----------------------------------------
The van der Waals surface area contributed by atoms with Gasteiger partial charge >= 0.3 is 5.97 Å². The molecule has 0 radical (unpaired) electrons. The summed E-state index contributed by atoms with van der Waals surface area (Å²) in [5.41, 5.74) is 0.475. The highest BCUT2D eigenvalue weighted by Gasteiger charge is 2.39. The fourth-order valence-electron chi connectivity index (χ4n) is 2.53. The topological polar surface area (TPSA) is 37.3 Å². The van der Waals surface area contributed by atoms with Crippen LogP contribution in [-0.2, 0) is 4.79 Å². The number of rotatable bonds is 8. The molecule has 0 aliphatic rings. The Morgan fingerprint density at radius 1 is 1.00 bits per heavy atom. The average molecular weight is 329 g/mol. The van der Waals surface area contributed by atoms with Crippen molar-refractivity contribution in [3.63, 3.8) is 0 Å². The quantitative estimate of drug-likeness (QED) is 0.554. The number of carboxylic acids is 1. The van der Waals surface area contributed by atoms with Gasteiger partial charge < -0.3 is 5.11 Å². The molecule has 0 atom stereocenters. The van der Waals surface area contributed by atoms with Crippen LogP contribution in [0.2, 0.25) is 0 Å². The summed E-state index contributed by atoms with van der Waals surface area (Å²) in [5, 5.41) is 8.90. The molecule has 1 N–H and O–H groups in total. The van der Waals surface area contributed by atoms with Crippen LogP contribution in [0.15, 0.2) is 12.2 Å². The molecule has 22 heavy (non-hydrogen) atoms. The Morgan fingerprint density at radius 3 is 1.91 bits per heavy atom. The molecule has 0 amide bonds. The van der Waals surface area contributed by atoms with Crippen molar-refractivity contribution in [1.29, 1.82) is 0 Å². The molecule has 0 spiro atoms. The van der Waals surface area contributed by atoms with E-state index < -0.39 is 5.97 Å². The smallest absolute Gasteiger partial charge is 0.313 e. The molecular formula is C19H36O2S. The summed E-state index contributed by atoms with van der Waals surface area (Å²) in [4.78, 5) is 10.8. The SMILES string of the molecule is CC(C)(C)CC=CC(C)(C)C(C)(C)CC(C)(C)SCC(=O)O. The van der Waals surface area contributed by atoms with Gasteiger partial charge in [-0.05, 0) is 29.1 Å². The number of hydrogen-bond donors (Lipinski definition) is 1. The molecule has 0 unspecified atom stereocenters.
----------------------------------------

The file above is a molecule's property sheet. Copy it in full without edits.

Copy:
The van der Waals surface area contributed by atoms with Gasteiger partial charge >= 0.3 is 5.97 Å². The molecule has 0 radical (unpaired) electrons. The summed E-state index contributed by atoms with van der Waals surface area (Å²) in [5.41, 5.74) is 0.475. The highest BCUT2D eigenvalue weighted by Gasteiger charge is 2.39. The fourth-order valence-electron chi connectivity index (χ4n) is 2.53. The topological polar surface area (TPSA) is 37.3 Å². The van der Waals surface area contributed by atoms with Crippen LogP contribution in [-0.2, 0) is 4.79 Å². The number of rotatable bonds is 8. The molecule has 0 aliphatic rings. The Morgan fingerprint density at radius 1 is 1.00 bits per heavy atom. The average molecular weight is 329 g/mol. The van der Waals surface area contributed by atoms with Crippen molar-refractivity contribution in [3.63, 3.8) is 0 Å². The quantitative estimate of drug-likeness (QED) is 0.554. The number of carboxylic acids is 1. The van der Waals surface area contributed by atoms with Gasteiger partial charge < -0.3 is 5.11 Å². The molecule has 0 atom stereocenters. The van der Waals surface area contributed by atoms with Crippen LogP contribution in [0.2, 0.25) is 0 Å². The summed E-state index contributed by atoms with van der Waals surface area (Å²) in [5, 5.41) is 8.90. The molecule has 1 N–H and O–H groups in total. The van der Waals surface area contributed by atoms with Crippen LogP contribution in [0.15, 0.2) is 12.2 Å². The molecule has 22 heavy (non-hydrogen) atoms. The Morgan fingerprint density at radius 3 is 1.91 bits per heavy atom. The molecule has 0 amide bonds. The van der Waals surface area contributed by atoms with Crippen molar-refractivity contribution in [1.29, 1.82) is 0 Å². The molecule has 0 spiro atoms. The van der Waals surface area contributed by atoms with E-state index < -0.39 is 5.97 Å². The smallest absolute Gasteiger partial charge is 0.313 e. The molecular formula is C19H36O2S. The summed E-state index contributed by atoms with van der Waals surface area (Å²) in [4.78, 5) is 10.8. The SMILES string of the molecule is CC(C)(C)CC=CC(C)(C)C(C)(C)CC(C)(C)SCC(=O)O. The van der Waals surface area contributed by atoms with Gasteiger partial charge in [-0.05, 0) is 29.1 Å². The number of hydrogen-bond donors (Lipinski definition) is 1. The molecule has 0 unspecified atom stereocenters.